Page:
It’s always good to know that families aren’t the only ones to have near-misses…Queensland Rail closed the line to Tweed Heads in 1961 and to Southport in 1964, no doubt due in part to the increased numbers of people who owned their own cars. Decades later they had to rebuild the same line to cope with just some of the burgeoning commuter traffic. The one that got away indeed.

Don’t forget to visit the other Sepians to see which beaches they’ve visited or how they interpreted the image.

PS: I’ve just noticed something my sub-conscious may have latched on to earlier. The man in the suit in the foreground reminds me of a photo I have of my grandfather.

 

Sepia Saturday 205: Moustaches and mysteries

Sepia Sat 205I featured this photo on my blog nearly three years ago but since the mystery continues to elude me, I thought I’d include it under this week’s Sepia Saturday topic of moustaches. There’s certainly a plethora of all styles of moustaches and whiskers in this photo.

The history behind the photo is that it was found backing another picture which hung in my grandparents’ house. It is quite a substantial size but very much worn as you can see.

Mystery photo includes Denis Kunkel: are the other people Gavin family members?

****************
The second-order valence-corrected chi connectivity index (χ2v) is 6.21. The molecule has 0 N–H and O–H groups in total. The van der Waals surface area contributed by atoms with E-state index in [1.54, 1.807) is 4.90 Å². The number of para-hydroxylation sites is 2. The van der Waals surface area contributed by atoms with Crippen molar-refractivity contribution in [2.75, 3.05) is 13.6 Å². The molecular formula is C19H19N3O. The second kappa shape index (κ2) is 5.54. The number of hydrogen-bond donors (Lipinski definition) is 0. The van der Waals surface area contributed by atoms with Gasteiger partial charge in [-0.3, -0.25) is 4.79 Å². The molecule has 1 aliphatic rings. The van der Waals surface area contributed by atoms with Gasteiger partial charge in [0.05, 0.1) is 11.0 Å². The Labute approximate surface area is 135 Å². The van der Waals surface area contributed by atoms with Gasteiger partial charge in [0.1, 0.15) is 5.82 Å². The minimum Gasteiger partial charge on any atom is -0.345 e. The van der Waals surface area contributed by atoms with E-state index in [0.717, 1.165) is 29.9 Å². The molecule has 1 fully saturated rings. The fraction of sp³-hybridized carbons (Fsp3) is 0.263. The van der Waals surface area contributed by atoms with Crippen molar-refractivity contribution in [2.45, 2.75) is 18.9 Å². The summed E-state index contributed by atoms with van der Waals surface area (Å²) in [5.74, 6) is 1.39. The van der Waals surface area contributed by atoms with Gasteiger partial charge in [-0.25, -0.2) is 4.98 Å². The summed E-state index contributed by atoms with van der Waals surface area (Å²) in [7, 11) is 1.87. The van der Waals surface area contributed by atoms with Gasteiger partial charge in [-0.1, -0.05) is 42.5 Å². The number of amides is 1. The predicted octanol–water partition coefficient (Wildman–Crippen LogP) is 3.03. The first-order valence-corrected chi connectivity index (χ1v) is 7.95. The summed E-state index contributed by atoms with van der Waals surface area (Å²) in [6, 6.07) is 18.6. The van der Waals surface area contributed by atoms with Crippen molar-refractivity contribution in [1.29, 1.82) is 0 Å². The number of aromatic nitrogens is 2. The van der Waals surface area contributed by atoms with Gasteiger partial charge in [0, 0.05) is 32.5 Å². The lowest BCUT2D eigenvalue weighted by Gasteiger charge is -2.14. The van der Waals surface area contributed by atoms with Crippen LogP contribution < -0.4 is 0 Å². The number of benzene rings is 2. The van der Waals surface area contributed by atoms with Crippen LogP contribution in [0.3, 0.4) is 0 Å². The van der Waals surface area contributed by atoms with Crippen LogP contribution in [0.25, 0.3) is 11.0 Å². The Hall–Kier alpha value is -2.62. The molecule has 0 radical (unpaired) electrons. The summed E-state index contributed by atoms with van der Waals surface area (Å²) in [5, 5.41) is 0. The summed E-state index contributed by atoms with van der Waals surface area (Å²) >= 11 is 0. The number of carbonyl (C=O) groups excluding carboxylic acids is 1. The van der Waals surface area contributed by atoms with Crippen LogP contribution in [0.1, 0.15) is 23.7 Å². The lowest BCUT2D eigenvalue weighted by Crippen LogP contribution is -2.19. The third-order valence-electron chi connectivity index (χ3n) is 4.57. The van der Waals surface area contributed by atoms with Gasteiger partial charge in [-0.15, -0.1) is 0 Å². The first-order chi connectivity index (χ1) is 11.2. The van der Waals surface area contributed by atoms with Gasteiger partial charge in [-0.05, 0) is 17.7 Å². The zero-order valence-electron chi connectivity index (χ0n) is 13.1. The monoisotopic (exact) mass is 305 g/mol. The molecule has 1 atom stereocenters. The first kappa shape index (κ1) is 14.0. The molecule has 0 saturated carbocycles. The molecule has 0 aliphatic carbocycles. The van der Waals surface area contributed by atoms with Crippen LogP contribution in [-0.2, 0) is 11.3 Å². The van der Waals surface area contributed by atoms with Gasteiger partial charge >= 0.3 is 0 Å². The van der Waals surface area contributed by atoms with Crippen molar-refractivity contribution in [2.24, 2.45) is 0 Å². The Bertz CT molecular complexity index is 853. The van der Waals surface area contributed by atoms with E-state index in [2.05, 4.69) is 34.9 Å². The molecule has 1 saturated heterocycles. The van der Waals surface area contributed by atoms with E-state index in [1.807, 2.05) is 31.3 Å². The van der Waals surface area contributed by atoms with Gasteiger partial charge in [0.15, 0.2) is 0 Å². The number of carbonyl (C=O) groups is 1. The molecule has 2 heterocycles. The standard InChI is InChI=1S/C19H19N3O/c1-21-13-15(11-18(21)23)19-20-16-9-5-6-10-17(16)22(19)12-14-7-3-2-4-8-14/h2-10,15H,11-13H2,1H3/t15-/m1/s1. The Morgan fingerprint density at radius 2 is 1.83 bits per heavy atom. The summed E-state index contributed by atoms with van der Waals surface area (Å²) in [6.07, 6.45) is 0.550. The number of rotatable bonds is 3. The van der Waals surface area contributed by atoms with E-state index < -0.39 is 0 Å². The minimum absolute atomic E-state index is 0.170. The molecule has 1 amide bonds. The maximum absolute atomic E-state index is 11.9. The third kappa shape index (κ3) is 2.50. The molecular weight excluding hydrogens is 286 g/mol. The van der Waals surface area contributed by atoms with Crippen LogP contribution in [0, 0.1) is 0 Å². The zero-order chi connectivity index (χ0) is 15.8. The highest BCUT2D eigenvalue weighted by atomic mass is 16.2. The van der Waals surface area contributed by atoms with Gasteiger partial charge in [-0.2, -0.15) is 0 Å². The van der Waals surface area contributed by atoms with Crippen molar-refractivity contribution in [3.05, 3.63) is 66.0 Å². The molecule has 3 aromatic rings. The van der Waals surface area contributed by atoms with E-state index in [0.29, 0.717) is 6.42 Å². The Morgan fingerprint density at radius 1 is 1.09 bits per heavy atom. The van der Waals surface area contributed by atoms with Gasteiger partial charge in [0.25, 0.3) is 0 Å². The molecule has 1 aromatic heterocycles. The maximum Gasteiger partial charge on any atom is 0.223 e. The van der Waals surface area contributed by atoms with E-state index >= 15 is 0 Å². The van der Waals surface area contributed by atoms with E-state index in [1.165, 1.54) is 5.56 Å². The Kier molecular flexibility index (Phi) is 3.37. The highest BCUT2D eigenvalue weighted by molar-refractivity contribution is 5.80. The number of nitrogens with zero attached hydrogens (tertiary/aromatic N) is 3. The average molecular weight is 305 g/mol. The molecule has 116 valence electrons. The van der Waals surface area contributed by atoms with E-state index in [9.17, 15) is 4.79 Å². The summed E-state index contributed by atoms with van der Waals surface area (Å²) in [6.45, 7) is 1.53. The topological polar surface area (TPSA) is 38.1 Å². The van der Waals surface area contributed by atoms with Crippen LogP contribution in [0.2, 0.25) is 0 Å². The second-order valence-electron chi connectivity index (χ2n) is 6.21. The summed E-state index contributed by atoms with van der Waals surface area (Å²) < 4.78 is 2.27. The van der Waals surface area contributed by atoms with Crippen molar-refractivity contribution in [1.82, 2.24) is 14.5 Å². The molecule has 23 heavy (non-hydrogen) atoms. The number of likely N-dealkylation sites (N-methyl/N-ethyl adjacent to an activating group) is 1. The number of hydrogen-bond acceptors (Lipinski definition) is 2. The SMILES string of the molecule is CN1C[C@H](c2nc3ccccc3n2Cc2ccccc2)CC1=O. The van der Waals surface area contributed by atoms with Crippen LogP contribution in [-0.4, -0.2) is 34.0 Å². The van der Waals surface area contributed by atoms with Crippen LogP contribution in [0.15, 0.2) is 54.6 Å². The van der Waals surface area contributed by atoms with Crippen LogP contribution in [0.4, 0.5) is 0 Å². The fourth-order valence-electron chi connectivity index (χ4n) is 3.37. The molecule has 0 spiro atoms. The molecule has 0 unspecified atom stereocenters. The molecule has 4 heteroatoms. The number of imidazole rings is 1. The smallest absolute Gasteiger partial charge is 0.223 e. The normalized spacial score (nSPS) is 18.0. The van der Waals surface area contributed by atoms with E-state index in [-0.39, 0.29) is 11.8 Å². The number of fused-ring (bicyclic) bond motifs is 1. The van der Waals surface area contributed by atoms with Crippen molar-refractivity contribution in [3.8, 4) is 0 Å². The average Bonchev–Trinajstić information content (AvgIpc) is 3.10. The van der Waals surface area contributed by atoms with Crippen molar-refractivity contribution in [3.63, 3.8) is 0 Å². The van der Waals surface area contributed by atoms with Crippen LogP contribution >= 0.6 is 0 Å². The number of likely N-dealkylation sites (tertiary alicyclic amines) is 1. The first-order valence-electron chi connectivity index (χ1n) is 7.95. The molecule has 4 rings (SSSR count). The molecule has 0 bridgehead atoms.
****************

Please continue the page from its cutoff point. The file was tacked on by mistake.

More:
My father identified his father as the man to the left rear of the elderly seated gentleman. It is very like other photos of Grandad taken about the time he went to war, 1917, or perhaps a year or two earlier. There are a number of young men in the group which might also tie in with that. There are definite family resemblances in some of the faces eg the man at the front left always reminds me of my Dad, and the young woman beside him looks like an older version of Grandad’s youngest sister whose photo appears in a wedding photo.

The presence of women in the group suggests it is not something like a Masonic group, and he had “spat the dummy” with the church so it’s unlikely to be a church group. There is a proprietal air, and I think a facial familiarity, about the older man with his hand on Grandad’s shoulder.

But is it a family group or some sort of social group? If the former it’s most likely to include members of the Gavin family from Pechey and perhaps a handful of Kunkels? If the latter it could have been taken on the Darling Downs or in Brisbane.

It’s certainly a mystery which I would love to solve.

Why not pop over and see what other Sepians have written this week.